So Capriati says the Williamses disrespect the game by claiming they don't train seriously. Ninth-ranked Nathalie Tauziat writes a book bemoaning the glorification of curves over serves. Hingis stirs spite because the Women's Tennis Association's arcane ratings system ranks her No. 1 even though Hingis hasn't won a Grand Slam event since January 1999.
Diagnosis, Dr. Anthony? "Little boys are brought up in team sports, knowing how to compete and having it be a fun, natural thing," she says. "Some of this is changing, but a lot of girls still come into tennis without a sports background or a team experience. You don't learn how to keep it nonpersonal, so that if you lost a match it didn't mean you had to hate your opponent."
Agents and the WTA contribute to the tension by pitting the players against one another for publicity and endorsement plums. Tauziat, in her French book The Underside of Women's Tennis, decries the vulgarity of mixing show business and break points. "Aesthetics and charisma are winning out over sporting performance," she huffs; apparently, SportsCenter isn't broadcast in France.
"The WTA made a very concerted effort to doll up the players, demand cover stories from magazines other than Tennis," Carillo says. "I've got some big problems with that. There are all these stories about: 'They're so glamorous, they can cook, they can juggle cats.' Sex does sell; I'm no dope. But I'm much more interested in the fact that Venus Williams is a remarkable athlete than that she sews her own sequins on moments before she walks to center court at Wimbledon. That's bullshit. I don't care. I want to know why she hasn't worked more on her second serve. I wish we'd spend more time celebrating what they can do as athletes."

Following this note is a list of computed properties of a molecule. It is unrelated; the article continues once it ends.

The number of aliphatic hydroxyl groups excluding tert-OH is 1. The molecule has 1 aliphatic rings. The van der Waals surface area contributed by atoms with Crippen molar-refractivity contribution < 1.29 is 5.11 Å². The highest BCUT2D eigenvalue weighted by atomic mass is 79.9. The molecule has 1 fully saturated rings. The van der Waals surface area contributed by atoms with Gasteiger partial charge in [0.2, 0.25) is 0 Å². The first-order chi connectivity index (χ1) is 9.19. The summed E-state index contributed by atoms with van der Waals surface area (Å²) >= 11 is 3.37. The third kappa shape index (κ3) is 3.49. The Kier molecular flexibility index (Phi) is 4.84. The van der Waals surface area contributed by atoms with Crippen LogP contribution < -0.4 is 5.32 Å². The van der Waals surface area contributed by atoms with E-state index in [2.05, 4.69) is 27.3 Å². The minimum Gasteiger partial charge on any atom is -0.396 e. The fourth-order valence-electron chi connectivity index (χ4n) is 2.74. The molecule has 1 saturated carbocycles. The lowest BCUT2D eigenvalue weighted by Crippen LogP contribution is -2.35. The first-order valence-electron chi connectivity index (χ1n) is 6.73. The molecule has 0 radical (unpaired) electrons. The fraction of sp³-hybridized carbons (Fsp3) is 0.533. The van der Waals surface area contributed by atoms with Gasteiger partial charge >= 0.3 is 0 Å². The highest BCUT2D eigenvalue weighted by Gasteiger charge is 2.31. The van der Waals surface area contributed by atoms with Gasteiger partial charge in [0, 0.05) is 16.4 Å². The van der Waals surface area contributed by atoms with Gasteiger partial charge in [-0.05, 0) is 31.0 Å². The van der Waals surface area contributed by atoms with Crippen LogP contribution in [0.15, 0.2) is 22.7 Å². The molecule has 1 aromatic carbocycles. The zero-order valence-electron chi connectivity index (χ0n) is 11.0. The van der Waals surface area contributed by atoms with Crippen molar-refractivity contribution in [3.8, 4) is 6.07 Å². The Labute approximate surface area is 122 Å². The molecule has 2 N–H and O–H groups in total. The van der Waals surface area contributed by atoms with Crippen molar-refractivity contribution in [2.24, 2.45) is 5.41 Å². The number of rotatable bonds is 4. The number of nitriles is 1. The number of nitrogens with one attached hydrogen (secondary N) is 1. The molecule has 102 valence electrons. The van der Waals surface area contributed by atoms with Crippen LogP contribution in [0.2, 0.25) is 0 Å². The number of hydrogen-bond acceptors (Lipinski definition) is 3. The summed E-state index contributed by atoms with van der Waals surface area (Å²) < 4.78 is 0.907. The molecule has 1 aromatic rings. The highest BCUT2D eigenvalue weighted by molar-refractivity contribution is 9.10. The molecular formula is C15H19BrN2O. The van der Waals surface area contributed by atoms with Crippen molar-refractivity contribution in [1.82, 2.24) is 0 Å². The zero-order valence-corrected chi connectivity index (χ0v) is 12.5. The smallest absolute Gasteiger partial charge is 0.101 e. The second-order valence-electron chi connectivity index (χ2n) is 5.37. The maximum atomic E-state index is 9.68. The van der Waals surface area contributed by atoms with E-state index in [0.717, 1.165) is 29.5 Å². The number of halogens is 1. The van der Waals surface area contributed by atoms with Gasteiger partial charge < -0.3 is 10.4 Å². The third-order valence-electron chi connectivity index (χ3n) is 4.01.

Yet as any self-respecting shrink would tell you, many of the issues in women's tennis go back to parents. The women typically turn pro younger than the men, and they bring their parents along. Only a handful of tennis parents, like Jim Pierce and Damir Dokic, have actually tangled with the law, but the rest still make their presence felt. "Most men, tennis players or not, wouldn't be caught dead at the age of 21 in the same Zip Code as their parents," says L. Jon Wertheim, whose juicy, perceptive new book, Venus Envy, chronicles the 2000 women's tour. "You never see Andre Agassi's dad. The Williams sisters, Hingis, Capriati, still not only travel with their parents but have them as coaches. There's a physical component too. If Richard Williams, who is six-four, wants to yell at his daughters, that's one thing. But a guy isn't going to put up with that."
"Do you think YOU are the queen?" Hingis seethed at Kournikova. "Because I AM THE QUEEN!"
Which is just a hypothetical example, Wertheim stresses. Richard Williams spends more time antagonizing other people's daughters.
The first round of the 1999 U.S. open had barely ended when Richard Williams made his guarantee: an all-Williams final. Hingis, the top seed, accused father and daughters of being ignorant loudmouths. Then Serena fired back that at least she had graduated from high school -- it was Hingis who suffered from "a lack of formal education."
The bickering kept escalating. Then, after Hingis won her third-round match, she began her press conference with a forced smile and scripted words. "I heard this morning that a certain person is always asking for my autograph at every tournament," Hingis announced. "I'd like to give something to that certain person." Enter Richard Williams. Hingis handed him a T-shirt with her name scribbled on the front. "She was cringing," Carillo says. "The Women's Tennis Association public-relations people had cooked up this twisted and bizarre stunt. Hingis didn't want to give this guy a T-shirt. She wanted to give him something else."